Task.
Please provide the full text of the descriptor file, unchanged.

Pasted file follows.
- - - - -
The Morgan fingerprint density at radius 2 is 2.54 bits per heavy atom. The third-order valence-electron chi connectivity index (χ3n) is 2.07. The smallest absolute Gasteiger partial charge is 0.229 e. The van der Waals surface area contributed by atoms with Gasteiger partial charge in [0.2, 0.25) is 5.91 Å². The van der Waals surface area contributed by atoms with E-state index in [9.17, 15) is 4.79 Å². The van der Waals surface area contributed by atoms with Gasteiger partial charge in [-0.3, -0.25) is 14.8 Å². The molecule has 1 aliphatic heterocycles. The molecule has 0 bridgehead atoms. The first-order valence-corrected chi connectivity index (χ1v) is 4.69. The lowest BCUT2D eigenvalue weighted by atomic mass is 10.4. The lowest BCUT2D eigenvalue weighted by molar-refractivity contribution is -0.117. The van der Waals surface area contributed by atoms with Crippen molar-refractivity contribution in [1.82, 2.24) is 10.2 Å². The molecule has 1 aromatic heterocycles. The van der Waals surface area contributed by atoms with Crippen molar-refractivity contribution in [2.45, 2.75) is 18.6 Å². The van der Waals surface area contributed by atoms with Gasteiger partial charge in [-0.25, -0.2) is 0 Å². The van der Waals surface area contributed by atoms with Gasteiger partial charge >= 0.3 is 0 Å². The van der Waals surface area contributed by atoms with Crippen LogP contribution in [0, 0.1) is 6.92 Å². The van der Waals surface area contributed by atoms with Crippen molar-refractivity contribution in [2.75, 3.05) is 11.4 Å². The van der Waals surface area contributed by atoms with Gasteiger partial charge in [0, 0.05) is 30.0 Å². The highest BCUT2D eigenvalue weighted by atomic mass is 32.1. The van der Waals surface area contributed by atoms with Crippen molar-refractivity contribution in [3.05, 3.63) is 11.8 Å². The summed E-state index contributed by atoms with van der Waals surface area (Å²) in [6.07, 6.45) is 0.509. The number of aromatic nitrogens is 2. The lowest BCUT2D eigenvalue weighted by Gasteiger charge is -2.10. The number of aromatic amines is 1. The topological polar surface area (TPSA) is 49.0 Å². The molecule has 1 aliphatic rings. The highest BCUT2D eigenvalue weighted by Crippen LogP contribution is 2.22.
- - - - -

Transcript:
The Morgan fingerprint density at radius 2 is 2.54 bits per heavy atom. The third-order valence-electron chi connectivity index (χ3n) is 2.07. The smallest absolute Gasteiger partial charge is 0.229 e. The van der Waals surface area contributed by atoms with Gasteiger partial charge in [0.2, 0.25) is 5.91 Å². The van der Waals surface area contributed by atoms with E-state index in [9.17, 15) is 4.79 Å². The van der Waals surface area contributed by atoms with Gasteiger partial charge in [-0.3, -0.25) is 14.8 Å². The molecule has 1 aliphatic heterocycles. The molecule has 0 bridgehead atoms. The first-order valence-corrected chi connectivity index (χ1v) is 4.69. The lowest BCUT2D eigenvalue weighted by atomic mass is 10.4. The lowest BCUT2D eigenvalue weighted by molar-refractivity contribution is -0.117. The van der Waals surface area contributed by atoms with Crippen molar-refractivity contribution in [1.82, 2.24) is 10.2 Å². The molecule has 1 aromatic heterocycles. The van der Waals surface area contributed by atoms with Crippen molar-refractivity contribution in [2.45, 2.75) is 18.6 Å². The van der Waals surface area contributed by atoms with Gasteiger partial charge in [-0.25, -0.2) is 0 Å². The van der Waals surface area contributed by atoms with Gasteiger partial charge >= 0.3 is 0 Å². The van der Waals surface area contributed by atoms with Crippen LogP contribution in [0, 0.1) is 6.92 Å². The van der Waals surface area contributed by atoms with Crippen molar-refractivity contribution in [2.75, 3.05) is 11.4 Å². The van der Waals surface area contributed by atoms with Gasteiger partial charge in [0, 0.05) is 30.0 Å². The highest BCUT2D eigenvalue weighted by atomic mass is 32.1. The van der Waals surface area contributed by atoms with Crippen molar-refractivity contribution in [3.05, 3.63) is 11.8 Å². The summed E-state index contributed by atoms with van der Waals surface area (Å²) in [6.07, 6.45) is 0.509. The number of aromatic nitrogens is 2. The lowest BCUT2D eigenvalue weighted by Gasteiger charge is -2.10. The number of aromatic amines is 1. The topological polar surface area (TPSA) is 49.0 Å². The molecule has 1 aliphatic rings. The highest BCUT2D eigenvalue weighted by Crippen LogP contribution is 2.22.